Recently I've had conversations where habits, either the problem of a 'bad' one, or the elusive nature of establishing a 'good' one, have been the subject of much curiosity.
A common problem is the seemingly unconscious habit of scrolling through social media on our smart phones and devices. It just seems to happen. Then time has passed and things we meant to do aren't done. And then there's the habits we really want to form, like going to bed before midnight, writing our Morning Pages every day, or spending 5 minutes paying attention to our loved one each evening and try as we might we just can't manage to get them to stick as a habit.
Habits are the invisible architecture of daily life; about 40% of daily life is shaped by habit, so when we have good habits, it's much easier to be happier, healthier, productive, and creative. Gretchen Ruben
I've been listening to the audio book Better Than Before: Mastering the Habits of Our Everyday Lives by Gretchen Ruben. There have been a lot of aha moments, and realisations as I have absorbed the content and now without having a hard copy of the book to refer to, and only my mind to rely on I am wondering what gems I have taken from the book so far.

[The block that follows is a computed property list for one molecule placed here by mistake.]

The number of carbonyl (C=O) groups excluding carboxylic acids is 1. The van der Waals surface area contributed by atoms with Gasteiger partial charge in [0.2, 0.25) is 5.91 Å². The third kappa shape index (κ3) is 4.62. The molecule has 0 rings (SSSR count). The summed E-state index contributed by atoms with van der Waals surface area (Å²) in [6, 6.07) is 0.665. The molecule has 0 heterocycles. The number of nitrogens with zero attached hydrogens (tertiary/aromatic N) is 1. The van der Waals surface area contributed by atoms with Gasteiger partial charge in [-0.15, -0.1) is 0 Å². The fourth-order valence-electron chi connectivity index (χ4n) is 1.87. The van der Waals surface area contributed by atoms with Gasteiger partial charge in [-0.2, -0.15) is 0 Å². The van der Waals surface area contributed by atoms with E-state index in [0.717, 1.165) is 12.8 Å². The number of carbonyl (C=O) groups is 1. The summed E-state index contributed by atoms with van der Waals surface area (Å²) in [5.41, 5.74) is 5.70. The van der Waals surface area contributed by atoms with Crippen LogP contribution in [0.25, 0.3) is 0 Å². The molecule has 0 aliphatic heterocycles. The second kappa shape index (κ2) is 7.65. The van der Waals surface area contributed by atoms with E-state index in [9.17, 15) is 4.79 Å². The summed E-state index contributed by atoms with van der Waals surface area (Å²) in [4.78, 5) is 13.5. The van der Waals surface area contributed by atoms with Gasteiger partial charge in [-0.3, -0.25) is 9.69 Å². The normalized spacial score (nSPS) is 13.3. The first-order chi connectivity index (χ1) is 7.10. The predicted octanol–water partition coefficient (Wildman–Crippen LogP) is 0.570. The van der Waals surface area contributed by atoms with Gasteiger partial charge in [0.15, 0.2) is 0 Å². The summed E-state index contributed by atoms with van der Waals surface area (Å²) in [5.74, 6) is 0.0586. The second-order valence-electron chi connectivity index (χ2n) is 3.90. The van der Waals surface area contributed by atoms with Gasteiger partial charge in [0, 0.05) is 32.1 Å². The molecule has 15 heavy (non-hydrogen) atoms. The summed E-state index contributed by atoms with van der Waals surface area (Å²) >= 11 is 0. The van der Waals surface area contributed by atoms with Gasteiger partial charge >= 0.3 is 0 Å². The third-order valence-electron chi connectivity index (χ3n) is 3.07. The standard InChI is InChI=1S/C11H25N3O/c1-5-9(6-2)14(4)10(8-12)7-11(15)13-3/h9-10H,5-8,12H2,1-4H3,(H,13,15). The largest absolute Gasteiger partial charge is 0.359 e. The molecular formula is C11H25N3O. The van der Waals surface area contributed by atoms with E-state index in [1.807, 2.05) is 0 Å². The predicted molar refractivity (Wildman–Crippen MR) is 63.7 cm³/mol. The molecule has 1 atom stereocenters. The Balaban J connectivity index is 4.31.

The insight I want to share here may be obvious to you but was a bit of a light bulb moment for me. A habit is something that doesn't take any decision making or self control. It happens automatically without thinking. This can be something we would rather not be doing, like scrolling through social media on our phone, or checking our phone constantly for notifications. Or it could be something we want to do. Like brushing our teeth before we go to bed, or putting on our seat belt before we start our car. Either way, it happens unconsciously.
The intention of creating a new habit is to make something automatic, to get to the point where we do it without having to decide, or think about it. For me, I want to create a bedtime habit where I switch off screens an hour before going to bed, not by using will power but because it is just what I do.
My understanding so far from the book is that once we know what sort of habit personality we have we can find ways that work for us personally to have the best chance of changing a conscious behaviour into an unconscious habit.
I will report back once I put the advice in the book to the test. In the meantime I am interested in your experience of habits. How easy do you find it to create new habits, or to stop unwanted habits? And how long does it take you to establish a new habit?